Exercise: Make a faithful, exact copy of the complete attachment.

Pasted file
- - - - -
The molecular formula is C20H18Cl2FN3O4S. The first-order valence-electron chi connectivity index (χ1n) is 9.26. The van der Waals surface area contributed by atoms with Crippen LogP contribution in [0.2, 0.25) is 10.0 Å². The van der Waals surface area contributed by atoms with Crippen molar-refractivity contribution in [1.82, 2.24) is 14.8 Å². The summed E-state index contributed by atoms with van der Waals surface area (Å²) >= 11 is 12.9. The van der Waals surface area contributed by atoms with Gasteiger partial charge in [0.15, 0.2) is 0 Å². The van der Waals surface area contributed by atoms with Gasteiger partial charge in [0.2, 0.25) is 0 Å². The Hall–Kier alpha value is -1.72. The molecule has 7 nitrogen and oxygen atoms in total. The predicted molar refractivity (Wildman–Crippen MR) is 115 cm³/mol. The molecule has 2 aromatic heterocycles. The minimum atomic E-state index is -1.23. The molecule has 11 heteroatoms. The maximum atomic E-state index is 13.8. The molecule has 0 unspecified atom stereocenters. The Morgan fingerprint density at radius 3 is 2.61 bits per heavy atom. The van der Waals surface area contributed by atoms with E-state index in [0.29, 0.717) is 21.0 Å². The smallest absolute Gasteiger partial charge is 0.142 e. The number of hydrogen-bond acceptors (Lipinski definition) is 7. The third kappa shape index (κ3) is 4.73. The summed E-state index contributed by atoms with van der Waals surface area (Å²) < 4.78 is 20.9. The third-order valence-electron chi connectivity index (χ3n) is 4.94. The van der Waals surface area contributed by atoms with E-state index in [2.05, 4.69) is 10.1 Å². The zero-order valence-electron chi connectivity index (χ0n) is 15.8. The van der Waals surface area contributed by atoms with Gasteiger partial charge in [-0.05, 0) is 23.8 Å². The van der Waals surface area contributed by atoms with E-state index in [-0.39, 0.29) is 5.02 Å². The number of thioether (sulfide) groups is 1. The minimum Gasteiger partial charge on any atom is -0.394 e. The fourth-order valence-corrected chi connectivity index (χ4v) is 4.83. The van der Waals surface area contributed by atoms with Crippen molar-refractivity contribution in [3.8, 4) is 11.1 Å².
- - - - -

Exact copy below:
The molecular formula is C20H18Cl2FN3O4S. The first-order valence-electron chi connectivity index (χ1n) is 9.26. The van der Waals surface area contributed by atoms with Crippen LogP contribution in [0.2, 0.25) is 10.0 Å². The van der Waals surface area contributed by atoms with Crippen molar-refractivity contribution in [1.82, 2.24) is 14.8 Å². The summed E-state index contributed by atoms with van der Waals surface area (Å²) >= 11 is 12.9. The van der Waals surface area contributed by atoms with Gasteiger partial charge in [0.15, 0.2) is 0 Å². The van der Waals surface area contributed by atoms with Gasteiger partial charge in [0.2, 0.25) is 0 Å². The Hall–Kier alpha value is -1.72. The molecule has 7 nitrogen and oxygen atoms in total. The predicted molar refractivity (Wildman–Crippen MR) is 115 cm³/mol. The molecule has 2 aromatic heterocycles. The minimum atomic E-state index is -1.23. The molecule has 11 heteroatoms. The maximum atomic E-state index is 13.8. The molecule has 0 unspecified atom stereocenters. The Morgan fingerprint density at radius 3 is 2.61 bits per heavy atom. The van der Waals surface area contributed by atoms with E-state index in [0.29, 0.717) is 21.0 Å². The smallest absolute Gasteiger partial charge is 0.142 e. The number of hydrogen-bond acceptors (Lipinski definition) is 7. The third kappa shape index (κ3) is 4.73. The summed E-state index contributed by atoms with van der Waals surface area (Å²) < 4.78 is 20.9. The third-order valence-electron chi connectivity index (χ3n) is 4.94. The van der Waals surface area contributed by atoms with E-state index in [2.05, 4.69) is 10.1 Å². The zero-order valence-electron chi connectivity index (χ0n) is 15.8. The van der Waals surface area contributed by atoms with Gasteiger partial charge in [-0.05, 0) is 23.8 Å². The van der Waals surface area contributed by atoms with E-state index in [-0.39, 0.29) is 5.02 Å². The number of thioether (sulfide) groups is 1. The minimum Gasteiger partial charge on any atom is -0.394 e. The fourth-order valence-corrected chi connectivity index (χ4v) is 4.83. The van der Waals surface area contributed by atoms with Crippen molar-refractivity contribution in [3.8, 4) is 11.1 Å².